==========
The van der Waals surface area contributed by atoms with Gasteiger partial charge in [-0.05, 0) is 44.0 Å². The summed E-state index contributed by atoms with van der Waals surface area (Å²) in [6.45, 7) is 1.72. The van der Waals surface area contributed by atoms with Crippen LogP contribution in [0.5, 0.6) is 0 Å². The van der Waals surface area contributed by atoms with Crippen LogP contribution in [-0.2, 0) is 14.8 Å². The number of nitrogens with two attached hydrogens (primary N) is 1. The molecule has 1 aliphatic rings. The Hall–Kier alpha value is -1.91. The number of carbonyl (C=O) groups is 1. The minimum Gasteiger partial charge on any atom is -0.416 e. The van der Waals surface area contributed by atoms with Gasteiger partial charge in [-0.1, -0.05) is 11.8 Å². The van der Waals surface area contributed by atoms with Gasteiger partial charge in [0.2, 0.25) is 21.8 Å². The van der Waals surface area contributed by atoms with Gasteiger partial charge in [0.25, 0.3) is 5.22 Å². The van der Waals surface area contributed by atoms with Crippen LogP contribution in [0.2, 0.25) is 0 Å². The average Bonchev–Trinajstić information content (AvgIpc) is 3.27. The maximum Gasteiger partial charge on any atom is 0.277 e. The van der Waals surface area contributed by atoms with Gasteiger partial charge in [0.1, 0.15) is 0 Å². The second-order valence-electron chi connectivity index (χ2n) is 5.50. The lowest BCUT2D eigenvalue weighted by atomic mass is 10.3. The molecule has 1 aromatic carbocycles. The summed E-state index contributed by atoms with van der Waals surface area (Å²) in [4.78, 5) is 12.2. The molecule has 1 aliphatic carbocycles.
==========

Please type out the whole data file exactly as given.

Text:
The van der Waals surface area contributed by atoms with Gasteiger partial charge in [-0.05, 0) is 44.0 Å². The summed E-state index contributed by atoms with van der Waals surface area (Å²) in [6.45, 7) is 1.72. The van der Waals surface area contributed by atoms with Crippen LogP contribution in [0.5, 0.6) is 0 Å². The van der Waals surface area contributed by atoms with Crippen LogP contribution in [-0.2, 0) is 14.8 Å². The number of nitrogens with two attached hydrogens (primary N) is 1. The molecule has 1 aliphatic rings. The Hall–Kier alpha value is -1.91. The number of carbonyl (C=O) groups is 1. The minimum Gasteiger partial charge on any atom is -0.416 e. The van der Waals surface area contributed by atoms with Gasteiger partial charge in [-0.1, -0.05) is 11.8 Å². The van der Waals surface area contributed by atoms with Gasteiger partial charge in [0.2, 0.25) is 21.8 Å². The van der Waals surface area contributed by atoms with Gasteiger partial charge in [0.25, 0.3) is 5.22 Å². The van der Waals surface area contributed by atoms with Crippen LogP contribution in [0.2, 0.25) is 0 Å². The average Bonchev–Trinajstić information content (AvgIpc) is 3.27. The maximum Gasteiger partial charge on any atom is 0.277 e. The van der Waals surface area contributed by atoms with Gasteiger partial charge in [0.1, 0.15) is 0 Å². The second-order valence-electron chi connectivity index (χ2n) is 5.50. The lowest BCUT2D eigenvalue weighted by atomic mass is 10.3. The molecule has 1 aromatic carbocycles. The summed E-state index contributed by atoms with van der Waals surface area (Å²) in [4.78, 5) is 12.2. The molecule has 1 aliphatic carbocycles.